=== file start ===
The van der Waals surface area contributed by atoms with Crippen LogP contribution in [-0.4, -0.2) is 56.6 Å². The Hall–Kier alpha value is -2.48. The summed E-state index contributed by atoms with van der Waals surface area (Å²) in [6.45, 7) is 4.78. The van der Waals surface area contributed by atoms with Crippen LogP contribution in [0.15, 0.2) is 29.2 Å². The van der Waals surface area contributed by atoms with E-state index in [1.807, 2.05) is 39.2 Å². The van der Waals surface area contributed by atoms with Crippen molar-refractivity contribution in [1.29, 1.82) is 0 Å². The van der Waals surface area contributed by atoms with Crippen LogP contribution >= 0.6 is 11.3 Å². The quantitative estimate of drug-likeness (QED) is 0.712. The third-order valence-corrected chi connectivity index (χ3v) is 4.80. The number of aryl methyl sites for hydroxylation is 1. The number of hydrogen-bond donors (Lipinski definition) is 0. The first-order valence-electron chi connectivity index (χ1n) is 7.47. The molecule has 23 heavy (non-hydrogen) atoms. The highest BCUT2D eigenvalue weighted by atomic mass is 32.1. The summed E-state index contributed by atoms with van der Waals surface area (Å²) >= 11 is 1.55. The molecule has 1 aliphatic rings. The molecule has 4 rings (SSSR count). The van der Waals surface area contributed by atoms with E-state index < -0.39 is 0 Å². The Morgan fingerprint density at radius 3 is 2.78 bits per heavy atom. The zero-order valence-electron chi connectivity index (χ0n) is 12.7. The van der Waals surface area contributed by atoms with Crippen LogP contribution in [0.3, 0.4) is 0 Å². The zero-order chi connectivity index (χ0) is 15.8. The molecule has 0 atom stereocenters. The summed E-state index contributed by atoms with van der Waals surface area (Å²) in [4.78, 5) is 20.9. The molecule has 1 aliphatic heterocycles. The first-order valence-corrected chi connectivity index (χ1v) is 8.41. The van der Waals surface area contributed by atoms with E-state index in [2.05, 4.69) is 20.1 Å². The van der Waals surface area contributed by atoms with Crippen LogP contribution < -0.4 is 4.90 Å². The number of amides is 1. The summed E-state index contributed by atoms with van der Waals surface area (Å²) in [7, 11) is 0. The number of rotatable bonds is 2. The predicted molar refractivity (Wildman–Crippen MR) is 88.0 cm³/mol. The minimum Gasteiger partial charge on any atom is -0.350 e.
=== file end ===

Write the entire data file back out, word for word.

The van der Waals surface area contributed by atoms with Crippen LogP contribution in [-0.4, -0.2) is 56.6 Å². The Hall–Kier alpha value is -2.48. The summed E-state index contributed by atoms with van der Waals surface area (Å²) in [6.45, 7) is 4.78. The van der Waals surface area contributed by atoms with Crippen LogP contribution in [0.15, 0.2) is 29.2 Å². The van der Waals surface area contributed by atoms with E-state index in [1.807, 2.05) is 39.2 Å². The van der Waals surface area contributed by atoms with Crippen molar-refractivity contribution in [1.29, 1.82) is 0 Å². The van der Waals surface area contributed by atoms with Crippen LogP contribution >= 0.6 is 11.3 Å². The quantitative estimate of drug-likeness (QED) is 0.712. The third-order valence-corrected chi connectivity index (χ3v) is 4.80. The number of aryl methyl sites for hydroxylation is 1. The number of hydrogen-bond donors (Lipinski definition) is 0. The first-order valence-electron chi connectivity index (χ1n) is 7.47. The molecule has 23 heavy (non-hydrogen) atoms. The highest BCUT2D eigenvalue weighted by atomic mass is 32.1. The summed E-state index contributed by atoms with van der Waals surface area (Å²) >= 11 is 1.55. The molecule has 1 aliphatic rings. The molecule has 4 rings (SSSR count). The van der Waals surface area contributed by atoms with E-state index < -0.39 is 0 Å². The Morgan fingerprint density at radius 3 is 2.78 bits per heavy atom. The zero-order valence-electron chi connectivity index (χ0n) is 12.7. The van der Waals surface area contributed by atoms with Crippen LogP contribution in [0.3, 0.4) is 0 Å². The zero-order chi connectivity index (χ0) is 15.8. The molecule has 0 atom stereocenters. The summed E-state index contributed by atoms with van der Waals surface area (Å²) in [4.78, 5) is 20.9. The molecule has 1 aliphatic heterocycles. The first-order valence-corrected chi connectivity index (χ1v) is 8.41. The van der Waals surface area contributed by atoms with E-state index in [2.05, 4.69) is 20.1 Å². The van der Waals surface area contributed by atoms with Crippen LogP contribution < -0.4 is 4.90 Å². The number of amides is 1. The summed E-state index contributed by atoms with van der Waals surface area (Å²) in [7, 11) is 0. The number of rotatable bonds is 2. The predicted molar refractivity (Wildman–Crippen MR) is 88.0 cm³/mol. The minimum Gasteiger partial charge on any atom is -0.350 e.